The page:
Science in a post-truth world: Training JRC scientists on evidence informed policy

Facilitation, Science Policy Interface / Saturday, April 24th, 2021

Since 2019, I have the pleasure to be one of the trainers for the Joint Research Center (JRC) on the topic of “evidence informed policy” or how JRC scientists can improve their communication and the way they interact with policy-makers. I co-facilitate this fun and interesting training with Sybille van den Hove  CEO of Bridging for Sustainability sprl.

With the Covid Crisis, the critical role of science advisors has been put forward. Politicians and policy makers have turned to scientific committees asking for the best available science and for advice and then decided on the course of action following or not this science advice. This crisis has also exacerbated the post-truth society we live in, fake news, rumours, everyone has decided what was his/her own truth.

For scientists, this has been questionning their role and their communication with policy makers and the wider society. Our 2 day professionnal training  helps JRC scientists better understanding policymaking processes and gaining insight into the interaction between the different paradigms in which scientists, policymakers and politicians operate. In this context, they explore with us how science can bring an added value for policy making and how they can increase the political impact of their research. ?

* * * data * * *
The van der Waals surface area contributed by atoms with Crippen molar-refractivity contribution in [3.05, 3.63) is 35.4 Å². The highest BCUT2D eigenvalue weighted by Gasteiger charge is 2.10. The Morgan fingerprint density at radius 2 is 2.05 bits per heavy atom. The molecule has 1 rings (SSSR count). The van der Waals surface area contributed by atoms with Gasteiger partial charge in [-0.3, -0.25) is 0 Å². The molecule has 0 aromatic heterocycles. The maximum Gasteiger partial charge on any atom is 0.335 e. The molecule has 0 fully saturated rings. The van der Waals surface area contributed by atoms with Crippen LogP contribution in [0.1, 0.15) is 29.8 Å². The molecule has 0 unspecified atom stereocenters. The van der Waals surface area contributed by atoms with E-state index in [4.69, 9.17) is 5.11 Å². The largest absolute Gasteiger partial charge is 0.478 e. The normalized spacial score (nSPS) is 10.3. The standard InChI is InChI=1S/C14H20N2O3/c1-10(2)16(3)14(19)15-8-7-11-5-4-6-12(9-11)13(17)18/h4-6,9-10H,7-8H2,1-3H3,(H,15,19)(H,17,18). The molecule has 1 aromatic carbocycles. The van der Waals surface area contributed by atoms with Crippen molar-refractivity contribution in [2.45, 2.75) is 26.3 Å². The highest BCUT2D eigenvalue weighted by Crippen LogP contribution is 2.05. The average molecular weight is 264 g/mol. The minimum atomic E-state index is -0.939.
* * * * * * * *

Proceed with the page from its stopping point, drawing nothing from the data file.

This training was created by the Rathenau institute  further developed by DG JRC of the European Commission in collaboration with the first team of trainers, Sven Retoré from Visuality and François Busquet from Altertox. 

The training starts from an introduction on the different worlds of  policy makers and scientists, with different objectives, norms and cultural habbits. Scientists live in a world of facts, research, finding truth, understanding reality & uncertainty. Policy makers inhabit a totally different world which consists of justification, values, pressure groups, reconciliation of different perceptions & compromise. Through role games, discussions and presentations of current key references on science policy interface, the training helps them build a bridge between the world of policy making and the world research. The second day is dedicated to better communication from how you identify your key messages, analyse you target audience, convey your messages through story-telling and visuals.

We have already training more than 150 scientists from the JRC and look forward to meeting new trainees!

Training website






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